LANCE WATKINS (This Blinding Light, Hypatia Lake): I would say the most interesting memory I have from there was a time when This Blinding Light were playing, and I noticed this strange-looking man in the audience staring at me angrily while I was playing. He was gangly and out of place. At the end of one of the songs, he walked past me and hit the PA speaker and it fell on one of my pedals. I remember remarking on it to the audience, and people looking kind of confused. Apparently, I was the only person who had seen this happen. A ghost of the Comet's past, I imagine, not too happy I was trying to banish it? Or just too much LSD as a teenager? You decide.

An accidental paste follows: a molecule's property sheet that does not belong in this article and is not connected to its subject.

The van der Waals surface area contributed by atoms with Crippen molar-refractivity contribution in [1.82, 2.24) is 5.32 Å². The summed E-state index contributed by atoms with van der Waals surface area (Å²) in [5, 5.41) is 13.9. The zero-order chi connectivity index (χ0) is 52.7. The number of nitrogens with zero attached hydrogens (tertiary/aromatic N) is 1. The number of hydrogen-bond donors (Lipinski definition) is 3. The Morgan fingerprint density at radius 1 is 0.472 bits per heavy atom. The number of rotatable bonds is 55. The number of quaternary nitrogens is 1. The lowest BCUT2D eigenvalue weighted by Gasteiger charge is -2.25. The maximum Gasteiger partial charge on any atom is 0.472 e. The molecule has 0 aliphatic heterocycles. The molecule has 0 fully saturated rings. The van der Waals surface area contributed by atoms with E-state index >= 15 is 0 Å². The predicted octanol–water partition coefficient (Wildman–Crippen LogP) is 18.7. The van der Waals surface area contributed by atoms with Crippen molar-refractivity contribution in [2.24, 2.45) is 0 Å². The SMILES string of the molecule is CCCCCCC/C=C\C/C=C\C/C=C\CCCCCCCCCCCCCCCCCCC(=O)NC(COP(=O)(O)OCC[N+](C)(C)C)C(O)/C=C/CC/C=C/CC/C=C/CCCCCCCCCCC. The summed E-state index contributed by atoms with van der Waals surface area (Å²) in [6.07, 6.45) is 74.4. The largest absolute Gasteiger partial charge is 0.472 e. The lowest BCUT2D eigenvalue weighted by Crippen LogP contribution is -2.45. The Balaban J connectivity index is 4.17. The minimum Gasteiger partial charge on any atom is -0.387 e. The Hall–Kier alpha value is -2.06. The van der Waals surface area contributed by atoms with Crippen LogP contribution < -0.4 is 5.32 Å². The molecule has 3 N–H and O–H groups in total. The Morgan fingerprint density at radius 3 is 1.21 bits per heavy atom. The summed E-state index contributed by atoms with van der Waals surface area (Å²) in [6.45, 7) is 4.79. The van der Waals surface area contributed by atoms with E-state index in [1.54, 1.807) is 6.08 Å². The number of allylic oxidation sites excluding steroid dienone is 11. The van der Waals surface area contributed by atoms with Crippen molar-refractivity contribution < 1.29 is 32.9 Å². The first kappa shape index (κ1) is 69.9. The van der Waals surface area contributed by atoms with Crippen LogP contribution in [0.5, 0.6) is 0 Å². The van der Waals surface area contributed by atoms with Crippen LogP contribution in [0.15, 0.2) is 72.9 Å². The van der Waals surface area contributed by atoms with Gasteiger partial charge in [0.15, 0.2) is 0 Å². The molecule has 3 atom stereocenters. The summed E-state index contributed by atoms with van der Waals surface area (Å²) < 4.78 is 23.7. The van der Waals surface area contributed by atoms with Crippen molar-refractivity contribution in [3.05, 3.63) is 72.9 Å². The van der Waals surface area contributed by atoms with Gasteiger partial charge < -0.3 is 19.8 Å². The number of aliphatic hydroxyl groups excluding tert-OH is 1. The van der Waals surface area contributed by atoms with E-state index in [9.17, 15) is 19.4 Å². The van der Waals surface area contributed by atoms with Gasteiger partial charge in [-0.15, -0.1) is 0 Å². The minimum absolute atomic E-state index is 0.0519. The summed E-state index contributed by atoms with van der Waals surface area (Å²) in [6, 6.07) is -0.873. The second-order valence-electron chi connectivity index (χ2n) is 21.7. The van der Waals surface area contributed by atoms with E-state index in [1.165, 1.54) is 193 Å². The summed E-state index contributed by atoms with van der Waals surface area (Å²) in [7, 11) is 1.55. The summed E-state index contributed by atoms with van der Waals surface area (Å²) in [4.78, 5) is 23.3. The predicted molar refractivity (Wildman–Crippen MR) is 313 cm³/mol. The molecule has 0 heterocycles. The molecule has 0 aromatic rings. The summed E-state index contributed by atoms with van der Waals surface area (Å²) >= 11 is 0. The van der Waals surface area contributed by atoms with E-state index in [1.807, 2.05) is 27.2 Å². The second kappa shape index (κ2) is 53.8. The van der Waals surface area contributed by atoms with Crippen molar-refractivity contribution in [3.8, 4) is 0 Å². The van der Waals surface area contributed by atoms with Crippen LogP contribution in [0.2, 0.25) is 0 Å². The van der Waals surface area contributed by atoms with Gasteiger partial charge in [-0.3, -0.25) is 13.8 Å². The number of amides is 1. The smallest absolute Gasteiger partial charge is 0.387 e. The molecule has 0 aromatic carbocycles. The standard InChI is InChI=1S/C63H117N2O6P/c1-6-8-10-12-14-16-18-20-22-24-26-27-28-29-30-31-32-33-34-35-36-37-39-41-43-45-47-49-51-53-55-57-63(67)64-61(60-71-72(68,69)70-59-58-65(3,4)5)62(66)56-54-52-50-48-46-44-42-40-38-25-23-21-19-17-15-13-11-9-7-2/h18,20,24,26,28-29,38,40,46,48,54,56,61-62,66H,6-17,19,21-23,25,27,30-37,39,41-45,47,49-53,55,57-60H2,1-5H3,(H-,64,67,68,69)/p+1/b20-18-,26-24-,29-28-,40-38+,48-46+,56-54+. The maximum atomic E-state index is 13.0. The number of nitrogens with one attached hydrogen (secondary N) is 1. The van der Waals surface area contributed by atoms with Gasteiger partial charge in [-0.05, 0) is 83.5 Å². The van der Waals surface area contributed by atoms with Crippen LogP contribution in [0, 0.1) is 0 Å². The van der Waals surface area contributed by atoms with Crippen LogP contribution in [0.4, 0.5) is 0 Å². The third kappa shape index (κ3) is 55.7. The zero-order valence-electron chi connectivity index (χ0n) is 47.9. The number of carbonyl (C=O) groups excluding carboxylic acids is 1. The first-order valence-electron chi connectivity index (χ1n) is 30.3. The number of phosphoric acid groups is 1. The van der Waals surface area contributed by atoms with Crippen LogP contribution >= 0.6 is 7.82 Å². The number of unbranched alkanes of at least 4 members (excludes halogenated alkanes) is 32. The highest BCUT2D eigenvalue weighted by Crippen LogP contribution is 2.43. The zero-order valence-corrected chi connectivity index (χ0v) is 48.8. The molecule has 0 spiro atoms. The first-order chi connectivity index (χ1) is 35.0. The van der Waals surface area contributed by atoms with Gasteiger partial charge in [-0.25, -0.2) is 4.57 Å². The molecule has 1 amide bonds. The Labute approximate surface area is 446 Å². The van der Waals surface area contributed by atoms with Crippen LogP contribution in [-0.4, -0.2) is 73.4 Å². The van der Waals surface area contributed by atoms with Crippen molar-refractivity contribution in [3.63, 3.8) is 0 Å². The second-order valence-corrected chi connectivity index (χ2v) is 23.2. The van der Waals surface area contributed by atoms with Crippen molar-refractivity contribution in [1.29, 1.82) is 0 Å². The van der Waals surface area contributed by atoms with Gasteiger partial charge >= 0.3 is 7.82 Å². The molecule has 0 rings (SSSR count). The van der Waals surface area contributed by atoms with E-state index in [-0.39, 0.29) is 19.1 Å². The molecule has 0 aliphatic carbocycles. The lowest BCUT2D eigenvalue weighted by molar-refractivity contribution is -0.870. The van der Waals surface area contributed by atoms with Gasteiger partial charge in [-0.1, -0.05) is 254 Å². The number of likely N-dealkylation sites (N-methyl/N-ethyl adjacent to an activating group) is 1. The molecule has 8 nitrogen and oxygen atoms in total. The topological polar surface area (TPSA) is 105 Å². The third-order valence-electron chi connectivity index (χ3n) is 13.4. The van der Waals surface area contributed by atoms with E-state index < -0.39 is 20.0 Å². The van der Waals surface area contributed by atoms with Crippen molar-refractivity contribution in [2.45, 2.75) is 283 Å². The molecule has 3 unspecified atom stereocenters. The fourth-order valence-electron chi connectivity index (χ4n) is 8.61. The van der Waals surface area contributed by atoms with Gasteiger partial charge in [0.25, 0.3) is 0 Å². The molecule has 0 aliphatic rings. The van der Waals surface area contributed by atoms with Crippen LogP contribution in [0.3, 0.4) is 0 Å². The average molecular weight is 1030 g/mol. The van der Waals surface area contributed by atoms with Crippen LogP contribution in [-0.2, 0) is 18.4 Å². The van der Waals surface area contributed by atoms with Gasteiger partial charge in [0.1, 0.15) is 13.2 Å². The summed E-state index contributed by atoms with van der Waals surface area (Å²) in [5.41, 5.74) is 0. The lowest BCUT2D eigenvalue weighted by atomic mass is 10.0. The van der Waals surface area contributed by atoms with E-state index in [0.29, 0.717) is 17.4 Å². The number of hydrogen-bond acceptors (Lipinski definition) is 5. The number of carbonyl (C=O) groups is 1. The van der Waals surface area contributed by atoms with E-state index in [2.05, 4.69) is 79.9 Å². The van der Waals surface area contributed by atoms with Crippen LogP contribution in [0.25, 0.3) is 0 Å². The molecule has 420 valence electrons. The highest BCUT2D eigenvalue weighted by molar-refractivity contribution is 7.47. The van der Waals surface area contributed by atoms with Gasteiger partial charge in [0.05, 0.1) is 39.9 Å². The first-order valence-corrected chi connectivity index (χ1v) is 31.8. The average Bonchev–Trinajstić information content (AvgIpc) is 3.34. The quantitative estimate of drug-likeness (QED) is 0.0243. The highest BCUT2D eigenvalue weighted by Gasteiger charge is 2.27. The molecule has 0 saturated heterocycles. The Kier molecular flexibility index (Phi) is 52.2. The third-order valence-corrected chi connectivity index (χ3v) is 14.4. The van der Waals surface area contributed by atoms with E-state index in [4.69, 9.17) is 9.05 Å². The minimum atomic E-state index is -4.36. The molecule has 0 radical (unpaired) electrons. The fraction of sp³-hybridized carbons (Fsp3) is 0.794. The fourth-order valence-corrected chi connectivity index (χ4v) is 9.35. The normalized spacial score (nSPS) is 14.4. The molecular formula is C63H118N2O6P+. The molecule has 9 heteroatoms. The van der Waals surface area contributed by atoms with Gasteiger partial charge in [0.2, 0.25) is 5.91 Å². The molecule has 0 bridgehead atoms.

DAVE SEGAL (The Stranger): The Comet—national-disaster-area men's room and all—will always have a special place in my DJ bag, er, heart, as I had the good fortune to be booked for many a record-spinning gig there over the years (thanks, Mamma Casserole!). Besides that and seeing countless great shows there (Faust, CAVE, Master Musicians of Bukkake, Blues Control, Fungal Abyss, Lumerians, etc.), I also had the distinction of meeting former Spacemen 3 legend Sonic Boom of Spectrum at the Comet. No matter that he was a rude asshole. He looked great for a 44-year-old ex-junkie; turns out, heroin is the elixir of youth. That same night in 2010, I met my girlfriend, whose Sonic Boom fandom even surpasses mine. Guess what? He was a jerk to her, too. Perhaps the most indelible memory, though, came last April at my 50th birthday celebration, where I got too stoned to deliver a coherent thank-you speech (a first!) and witnessed an awesome night of live music, climaxing with Particle Being Ensemble's powerful cover of Can's inspirational jam, "Halleluwah." I feel extremely fortunate to have enjoyed a landmark experience in such a notorious Seattle landmark. I won't miss the godforsaken men's room, though.